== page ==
Off they all paddled, up the lake to catch fish. The trees smelled wonderful. The lake was clear. Fish were jumping and birds flew free. Johnny was home.

Out there, under their tree at the side of the lake, Johnny’s father examined his feet. He felt along the bones and ligaments, he twisted the feet this way and that, he pressed up into the arch and under the toes that now grew permanently under the main foot in the direction of the heel. His face was unreadable.

“We can fix this,” he finally said. “For now, wear moccasins and begin stretching your feet back. It will hurt. In wintertime, we’ll use snowshoes to fix them the rest of the way.”

Moccasins made sense – Johnny couldn’t wear regular shoes anymore at all. But how was he going to use snowshoes in wintertime? At School? In class? He wondered, but he didn’t ask.

Johnny’s dad asked more questions then, about the special shoes, about standing for hours, day after day, week after week, about how long it took for the feet to go numb.

“This was very dangerous,” he said. “When your feet went numb, the blood circulation to them stopped. In that situation, things can happen in the veins that can kill you. You could have died. Now tell me more about this paper you signed.”

Johnny talked about the paper and the kids who didn’t come back.

“The Elders said something like this was coming,” he said. And then he was quiet.

Things were different that summer. At age 12, Johnny had to learn to walk again, as his feet gradually and painfully took their shape once more. But even so, his parents seemed to be teaching him more than ever how to live on the land by himself, without any help. Here was a wolverine footprint. There was the scat of a skunk. This was how you made a medicine from a certain weasel part and this was what you drank if you were bleeding badly and needed the wound to clot quickly. The flesh of that animal would draw the heat from a burn and the sap from this tree applied to an axe wound could save the limb. After you killed a bear, you had to do this with the skull. That plant could be made into tea, that one should never be touched, and these roots could be eaten raw.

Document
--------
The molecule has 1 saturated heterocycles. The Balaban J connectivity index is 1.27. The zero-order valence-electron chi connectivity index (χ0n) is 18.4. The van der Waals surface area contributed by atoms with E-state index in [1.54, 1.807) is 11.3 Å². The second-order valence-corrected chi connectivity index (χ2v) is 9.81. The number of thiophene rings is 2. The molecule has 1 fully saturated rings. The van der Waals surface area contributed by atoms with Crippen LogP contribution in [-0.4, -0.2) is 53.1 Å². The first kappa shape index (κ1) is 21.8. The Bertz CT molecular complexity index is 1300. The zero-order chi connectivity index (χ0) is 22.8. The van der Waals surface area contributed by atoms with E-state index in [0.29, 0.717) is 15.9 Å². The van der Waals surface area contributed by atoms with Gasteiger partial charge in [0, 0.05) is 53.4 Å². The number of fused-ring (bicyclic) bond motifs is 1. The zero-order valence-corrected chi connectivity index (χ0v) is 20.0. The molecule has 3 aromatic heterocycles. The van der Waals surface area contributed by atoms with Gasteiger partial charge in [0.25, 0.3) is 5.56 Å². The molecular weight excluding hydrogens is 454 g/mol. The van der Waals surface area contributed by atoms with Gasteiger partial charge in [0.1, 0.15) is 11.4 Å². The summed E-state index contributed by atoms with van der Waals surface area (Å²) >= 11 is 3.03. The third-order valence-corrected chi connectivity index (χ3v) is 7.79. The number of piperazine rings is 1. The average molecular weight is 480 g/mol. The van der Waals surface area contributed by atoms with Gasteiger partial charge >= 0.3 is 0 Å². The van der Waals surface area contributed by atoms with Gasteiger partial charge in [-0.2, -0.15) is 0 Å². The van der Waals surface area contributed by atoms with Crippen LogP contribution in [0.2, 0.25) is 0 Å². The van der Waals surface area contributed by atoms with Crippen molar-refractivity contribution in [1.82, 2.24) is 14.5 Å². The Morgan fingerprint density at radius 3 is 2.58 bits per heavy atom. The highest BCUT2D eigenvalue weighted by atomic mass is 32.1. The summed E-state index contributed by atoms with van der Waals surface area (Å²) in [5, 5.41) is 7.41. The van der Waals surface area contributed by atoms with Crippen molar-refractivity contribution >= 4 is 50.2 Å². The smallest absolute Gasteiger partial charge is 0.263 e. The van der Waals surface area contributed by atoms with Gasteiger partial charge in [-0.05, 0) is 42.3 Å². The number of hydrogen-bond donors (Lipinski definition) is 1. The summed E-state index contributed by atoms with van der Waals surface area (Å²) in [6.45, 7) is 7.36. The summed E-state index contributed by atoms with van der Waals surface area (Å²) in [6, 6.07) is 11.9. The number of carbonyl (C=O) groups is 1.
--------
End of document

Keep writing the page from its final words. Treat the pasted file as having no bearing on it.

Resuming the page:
It was so much information, much more than ever before. Sometimes Johnny got bored or overwhelmed by pain in his feet and his mind wandered.

His father was strict. “Listen,” he said. “If you don’t listen, you’ll be like a tied-up dog, walking in circles, always seeing the same things, never knowing more than you know now.”


By the end of summer, Johnny’s feet had stretched out enough to walk again and, if he was careful, run a little. The family packed up the canoe and paddled out to meet the black plane.

At their campsite, when the plane was still a faraway dot in the sky, coming in to land, Johnny’s dad reached into his jacket, and pulled out matches and Johnny’s slingshot and handed them over.

“Run,” he said. “Into the woods. Hide. Don’t come out, no matter what, until you see that airplane fly away. You know enough to live on your own for a few days.”


In this quietly powerful and deeply human book, Ruth DyckFehderau and twenty-one James Bay Cree storytellers put a face to Canada’s Indian Residential School cultural genocide.

Through intimate personal stories of trauma, loss, recovery, and joy, they tell of experiences in the residential schools themselves, in the homes when the children were taken, and on the territory after survivors returned and worked to recover from their experiences and to live with dignity. The prose is clear and accessible, the stories remarkably individual, the detail vivid but not sensational.

Together they reveal the astonishing courage and strength of children along with the complexity and myriad methods of their oppressors. A tough, often funny, and ultimately uplifting book that’s not quite like anything else out there.

This book is published by Cree Board of Health and Social Services of James Bay and distributed by WLU Press.


“This is a difficult but necessary book. There’s a power to truth and to the realities of the Indian Residential School system, but for those wanting to see strength and movement toward hope, this is the book for you. These stories hold that hope close to the heart. What shines through is a love of the land, a love of community, a love of the Cree language, a love of family – exactly what colonial forces like the IRS system tried to destroy but couldn’t.” —Conor Kerr, Metis/Ukrainian author, Avenue of Champions, Giller Prize longlist

“These Cree stories, told with utmost respect and a feeling of safety, are gifts. They are medicine.” —Joanna Campiou, Woodland/Plains Cree Knowledge Keeper

“These previously unwritten stories of lived, traumatized experiences are testament to the storytellers’ courage and strength and resilience. When the rich Cree traditional and spiritual relationship with land and with family is harmed by separation, hatred, and fear - a harm resulting in anger and loss of values, identity, and self-worth - these storytellers find ways to heal. Through their stories, you learn about culture as treatment, about the power of forgiveness and love, and about peaceful co-existence in community as essential to healing, belief, and advancing true reconciliation.” —Chief Willie Littlechild, Ermineskin Cree Nation, Former Truth and Reconciliation Commissioner, Former residential school student athlete, Order of Canada; Order of Sport, Member of Sports Halls of Fame, Canada and North America